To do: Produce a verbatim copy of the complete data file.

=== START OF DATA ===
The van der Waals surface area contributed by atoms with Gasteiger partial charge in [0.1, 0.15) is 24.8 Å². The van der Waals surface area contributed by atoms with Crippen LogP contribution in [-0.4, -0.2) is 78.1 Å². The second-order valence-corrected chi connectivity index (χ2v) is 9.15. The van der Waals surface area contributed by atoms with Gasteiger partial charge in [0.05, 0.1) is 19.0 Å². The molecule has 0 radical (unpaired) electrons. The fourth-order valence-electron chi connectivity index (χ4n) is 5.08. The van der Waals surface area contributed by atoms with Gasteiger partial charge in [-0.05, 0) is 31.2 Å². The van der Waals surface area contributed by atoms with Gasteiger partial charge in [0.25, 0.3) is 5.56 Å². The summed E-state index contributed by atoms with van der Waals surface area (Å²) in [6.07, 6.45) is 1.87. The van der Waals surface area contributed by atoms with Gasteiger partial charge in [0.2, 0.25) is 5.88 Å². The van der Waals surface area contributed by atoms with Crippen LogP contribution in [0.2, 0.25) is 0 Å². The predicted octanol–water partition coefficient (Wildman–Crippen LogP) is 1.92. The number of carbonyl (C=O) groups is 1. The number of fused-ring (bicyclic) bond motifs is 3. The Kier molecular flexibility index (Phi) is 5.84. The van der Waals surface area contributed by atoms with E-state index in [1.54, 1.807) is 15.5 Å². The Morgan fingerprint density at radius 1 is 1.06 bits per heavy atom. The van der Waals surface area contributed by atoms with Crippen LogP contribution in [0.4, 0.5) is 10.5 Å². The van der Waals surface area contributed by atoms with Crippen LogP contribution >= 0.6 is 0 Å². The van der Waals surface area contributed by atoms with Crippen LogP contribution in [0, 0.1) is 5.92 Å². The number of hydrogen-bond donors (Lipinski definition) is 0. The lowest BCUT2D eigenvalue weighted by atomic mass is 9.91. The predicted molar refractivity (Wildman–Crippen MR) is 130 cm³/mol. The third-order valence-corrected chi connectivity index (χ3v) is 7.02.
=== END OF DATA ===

The van der Waals surface area contributed by atoms with Gasteiger partial charge in [0.1, 0.15) is 24.8 Å². The van der Waals surface area contributed by atoms with Crippen LogP contribution in [-0.4, -0.2) is 78.1 Å². The second-order valence-corrected chi connectivity index (χ2v) is 9.15. The van der Waals surface area contributed by atoms with Gasteiger partial charge in [0.05, 0.1) is 19.0 Å². The molecule has 0 radical (unpaired) electrons. The fourth-order valence-electron chi connectivity index (χ4n) is 5.08. The van der Waals surface area contributed by atoms with Gasteiger partial charge in [-0.05, 0) is 31.2 Å². The van der Waals surface area contributed by atoms with Gasteiger partial charge in [0.25, 0.3) is 5.56 Å². The summed E-state index contributed by atoms with van der Waals surface area (Å²) in [6.07, 6.45) is 1.87. The van der Waals surface area contributed by atoms with Gasteiger partial charge in [0.2, 0.25) is 5.88 Å². The van der Waals surface area contributed by atoms with Crippen LogP contribution in [0.2, 0.25) is 0 Å². The predicted octanol–water partition coefficient (Wildman–Crippen LogP) is 1.92. The number of carbonyl (C=O) groups is 1. The number of fused-ring (bicyclic) bond motifs is 3. The Kier molecular flexibility index (Phi) is 5.84. The van der Waals surface area contributed by atoms with E-state index in [1.54, 1.807) is 15.5 Å². The Morgan fingerprint density at radius 1 is 1.06 bits per heavy atom. The van der Waals surface area contributed by atoms with Crippen LogP contribution in [0.4, 0.5) is 10.5 Å². The van der Waals surface area contributed by atoms with Crippen LogP contribution >= 0.6 is 0 Å². The van der Waals surface area contributed by atoms with Crippen LogP contribution in [0, 0.1) is 5.92 Å². The number of hydrogen-bond donors (Lipinski definition) is 0. The lowest BCUT2D eigenvalue weighted by atomic mass is 9.91. The predicted molar refractivity (Wildman–Crippen MR) is 130 cm³/mol. The third-order valence-corrected chi connectivity index (χ3v) is 7.02.